A Taliban fighter stands guard at the site of an explosion in front of a school, in Kabul, Afghanistan, April 19, 2022.
© 2022 AP Photo/Ebrahim Noroozi
Afghanistan’s children are bleeding again. Multiple bomb blasts on April 19 outside a high school and an education center in Kabul’s Dasht-e Barchi neighborhood left at least six people dead and twenty wounded, including children, and casualties could be much higher. This is just the latest assault on education in Afghanistan, which have traumatized families and dimmed hopes for their children’s future.
From 2015 to 2019, the Global Coalition to Protect Education from Attack recorded more than 1,000 attacks on students, teachers, and schools in Afghanistan, making it one of the worst affected countries in the world. One of the most devastating occurred last May, when a girls’ school, also in Dasht-e Barchi, was targeted by several bombs: 85 people died and 147 were wounded. Most of the victims were schoolgirls.
Dasht-e Barchi is home to Afghanistan’s Hazara community, an ethnic group that has faced discrimination and abuse by both the Taliban and successive Afghan governments. In recent years, the Islamic State of Khorasan Province, the Afghan branch of the Islamic State armed group, has carried out many attacks on schools and mosques in the area.
Every attack on education has a ripple effect. When Human Rights Watch travelled across Afghanistan interviewing out-of-school girls and their families, we often heard how fears stemming from school bombings and other violence against students, such as acid attacks, stop children, especially girls, and their families from feeling able to pursue education.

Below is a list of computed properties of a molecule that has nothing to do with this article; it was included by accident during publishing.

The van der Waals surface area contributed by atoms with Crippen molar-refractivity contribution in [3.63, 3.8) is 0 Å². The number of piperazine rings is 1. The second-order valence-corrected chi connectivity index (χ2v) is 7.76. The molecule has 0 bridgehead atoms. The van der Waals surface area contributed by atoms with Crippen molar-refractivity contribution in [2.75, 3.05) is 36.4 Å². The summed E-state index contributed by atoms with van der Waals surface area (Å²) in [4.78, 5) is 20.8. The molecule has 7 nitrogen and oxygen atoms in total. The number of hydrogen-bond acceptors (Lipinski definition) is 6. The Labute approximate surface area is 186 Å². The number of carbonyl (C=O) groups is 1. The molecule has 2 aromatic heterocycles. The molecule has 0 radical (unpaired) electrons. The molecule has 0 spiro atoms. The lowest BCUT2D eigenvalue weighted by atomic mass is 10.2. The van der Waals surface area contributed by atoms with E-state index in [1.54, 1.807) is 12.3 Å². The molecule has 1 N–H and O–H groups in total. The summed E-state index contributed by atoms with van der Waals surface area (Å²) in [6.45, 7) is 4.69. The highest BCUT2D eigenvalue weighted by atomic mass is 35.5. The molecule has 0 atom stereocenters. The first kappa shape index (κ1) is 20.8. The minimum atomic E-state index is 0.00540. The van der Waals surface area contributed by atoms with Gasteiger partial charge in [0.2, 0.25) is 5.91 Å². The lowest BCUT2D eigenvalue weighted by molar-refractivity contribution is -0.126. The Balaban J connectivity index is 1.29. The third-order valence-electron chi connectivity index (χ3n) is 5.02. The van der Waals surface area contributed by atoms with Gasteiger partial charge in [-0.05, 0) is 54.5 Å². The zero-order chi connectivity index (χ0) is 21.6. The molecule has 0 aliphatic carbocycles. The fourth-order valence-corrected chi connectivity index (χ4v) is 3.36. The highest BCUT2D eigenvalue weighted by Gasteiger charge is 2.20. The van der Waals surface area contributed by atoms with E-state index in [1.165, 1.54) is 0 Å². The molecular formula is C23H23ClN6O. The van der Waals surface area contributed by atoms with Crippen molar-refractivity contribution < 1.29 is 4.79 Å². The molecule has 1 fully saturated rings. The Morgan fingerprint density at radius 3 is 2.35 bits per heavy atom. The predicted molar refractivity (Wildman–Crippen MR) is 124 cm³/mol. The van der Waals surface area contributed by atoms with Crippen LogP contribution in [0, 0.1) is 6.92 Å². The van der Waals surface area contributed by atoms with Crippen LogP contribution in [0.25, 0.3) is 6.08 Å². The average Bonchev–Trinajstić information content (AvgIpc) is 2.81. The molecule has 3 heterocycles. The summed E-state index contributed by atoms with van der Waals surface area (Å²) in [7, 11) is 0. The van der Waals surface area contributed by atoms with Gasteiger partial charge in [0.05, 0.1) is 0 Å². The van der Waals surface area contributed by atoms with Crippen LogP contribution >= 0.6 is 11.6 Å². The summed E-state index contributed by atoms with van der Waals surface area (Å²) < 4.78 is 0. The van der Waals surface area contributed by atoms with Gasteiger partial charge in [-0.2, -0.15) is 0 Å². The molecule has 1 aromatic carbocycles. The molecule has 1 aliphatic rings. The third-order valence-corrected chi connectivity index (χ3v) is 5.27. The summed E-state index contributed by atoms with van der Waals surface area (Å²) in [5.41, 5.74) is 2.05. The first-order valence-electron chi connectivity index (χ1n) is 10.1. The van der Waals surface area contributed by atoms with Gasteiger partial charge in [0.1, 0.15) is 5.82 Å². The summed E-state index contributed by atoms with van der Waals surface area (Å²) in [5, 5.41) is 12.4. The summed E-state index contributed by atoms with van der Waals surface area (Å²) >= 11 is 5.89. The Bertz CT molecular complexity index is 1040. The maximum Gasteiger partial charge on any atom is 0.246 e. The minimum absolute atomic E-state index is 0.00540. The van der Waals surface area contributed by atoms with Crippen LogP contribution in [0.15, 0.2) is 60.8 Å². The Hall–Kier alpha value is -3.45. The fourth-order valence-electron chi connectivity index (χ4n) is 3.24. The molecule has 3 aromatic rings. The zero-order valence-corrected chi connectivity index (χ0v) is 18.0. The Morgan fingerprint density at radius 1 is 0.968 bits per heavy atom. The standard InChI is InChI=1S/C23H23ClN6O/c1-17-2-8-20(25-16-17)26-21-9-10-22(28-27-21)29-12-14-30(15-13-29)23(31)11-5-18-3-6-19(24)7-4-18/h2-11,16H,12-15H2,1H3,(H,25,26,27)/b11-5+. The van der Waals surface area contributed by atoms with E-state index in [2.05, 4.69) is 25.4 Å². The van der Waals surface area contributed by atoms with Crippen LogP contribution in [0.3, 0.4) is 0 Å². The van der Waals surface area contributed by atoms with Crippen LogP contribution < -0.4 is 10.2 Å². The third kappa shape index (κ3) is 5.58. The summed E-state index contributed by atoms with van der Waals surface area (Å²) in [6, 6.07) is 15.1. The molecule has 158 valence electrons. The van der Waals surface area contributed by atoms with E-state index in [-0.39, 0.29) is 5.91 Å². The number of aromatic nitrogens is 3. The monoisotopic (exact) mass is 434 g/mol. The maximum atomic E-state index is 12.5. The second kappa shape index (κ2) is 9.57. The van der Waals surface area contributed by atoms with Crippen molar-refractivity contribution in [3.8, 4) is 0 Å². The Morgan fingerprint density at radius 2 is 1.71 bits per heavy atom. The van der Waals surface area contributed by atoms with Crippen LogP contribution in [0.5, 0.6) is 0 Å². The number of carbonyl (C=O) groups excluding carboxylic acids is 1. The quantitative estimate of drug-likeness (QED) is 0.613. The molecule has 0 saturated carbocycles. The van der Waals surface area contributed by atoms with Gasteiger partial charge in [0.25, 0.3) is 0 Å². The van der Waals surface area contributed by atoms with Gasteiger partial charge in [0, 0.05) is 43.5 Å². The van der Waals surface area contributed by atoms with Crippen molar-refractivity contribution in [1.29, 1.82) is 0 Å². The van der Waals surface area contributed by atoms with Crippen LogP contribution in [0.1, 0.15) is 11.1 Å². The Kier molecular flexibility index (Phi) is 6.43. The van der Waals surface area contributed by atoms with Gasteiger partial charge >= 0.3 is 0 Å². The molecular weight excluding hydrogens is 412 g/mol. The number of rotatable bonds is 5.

But physical attacks are not the only barrier Afghan students face. The school system is riddled with problems, including poor quality instruction, corruption, lack of female teachers, unaffordable costs, and lack of safe drinking water and toilets: all issues that have a disproportionate impact on girls.
Since taking power in August, the Taliban have dealt a devastating blow to the hopes of many children seeking a better future by banning girls’ secondary education, limiting access to higher education for women and girls, and replacing secular subjects with religious ones.
Education is a crucial ingredient if Afghanistan is to achieve economic development and a brighter future. These latest attacks make such hopes feel further away than ever. The Taliban should ensure there is a credible and transparent investigation of these attacks and end their own violations of the right to education. It is critical that the international community demands this of them.